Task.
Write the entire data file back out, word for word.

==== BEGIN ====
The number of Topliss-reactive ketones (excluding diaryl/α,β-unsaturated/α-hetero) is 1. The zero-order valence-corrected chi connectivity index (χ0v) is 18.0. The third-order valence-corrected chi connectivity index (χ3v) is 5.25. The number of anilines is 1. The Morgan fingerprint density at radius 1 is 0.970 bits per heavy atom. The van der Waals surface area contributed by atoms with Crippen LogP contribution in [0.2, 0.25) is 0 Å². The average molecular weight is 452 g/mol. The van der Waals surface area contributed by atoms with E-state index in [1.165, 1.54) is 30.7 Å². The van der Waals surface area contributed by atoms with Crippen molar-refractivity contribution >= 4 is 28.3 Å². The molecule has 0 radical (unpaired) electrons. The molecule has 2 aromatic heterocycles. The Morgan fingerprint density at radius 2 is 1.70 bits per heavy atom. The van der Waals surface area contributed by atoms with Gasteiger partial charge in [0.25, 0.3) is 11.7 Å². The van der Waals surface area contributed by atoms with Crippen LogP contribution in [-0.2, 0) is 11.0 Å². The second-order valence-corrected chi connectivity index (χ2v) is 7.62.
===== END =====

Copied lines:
The number of Topliss-reactive ketones (excluding diaryl/α,β-unsaturated/α-hetero) is 1. The zero-order valence-corrected chi connectivity index (χ0v) is 18.0. The third-order valence-corrected chi connectivity index (χ3v) is 5.25. The number of anilines is 1. The Morgan fingerprint density at radius 1 is 0.970 bits per heavy atom. The van der Waals surface area contributed by atoms with Crippen LogP contribution in [0.2, 0.25) is 0 Å². The average molecular weight is 452 g/mol. The van der Waals surface area contributed by atoms with E-state index in [1.165, 1.54) is 30.7 Å². The van der Waals surface area contributed by atoms with Crippen molar-refractivity contribution >= 4 is 28.3 Å². The molecule has 0 radical (unpaired) electrons. The molecule has 2 aromatic heterocycles. The Morgan fingerprint density at radius 2 is 1.70 bits per heavy atom. The van der Waals surface area contributed by atoms with Gasteiger partial charge in [0.25, 0.3) is 11.7 Å². The van der Waals surface area contributed by atoms with Crippen LogP contribution in [-0.2, 0) is 11.0 Å². The second-order valence-corrected chi connectivity index (χ2v) is 7.62.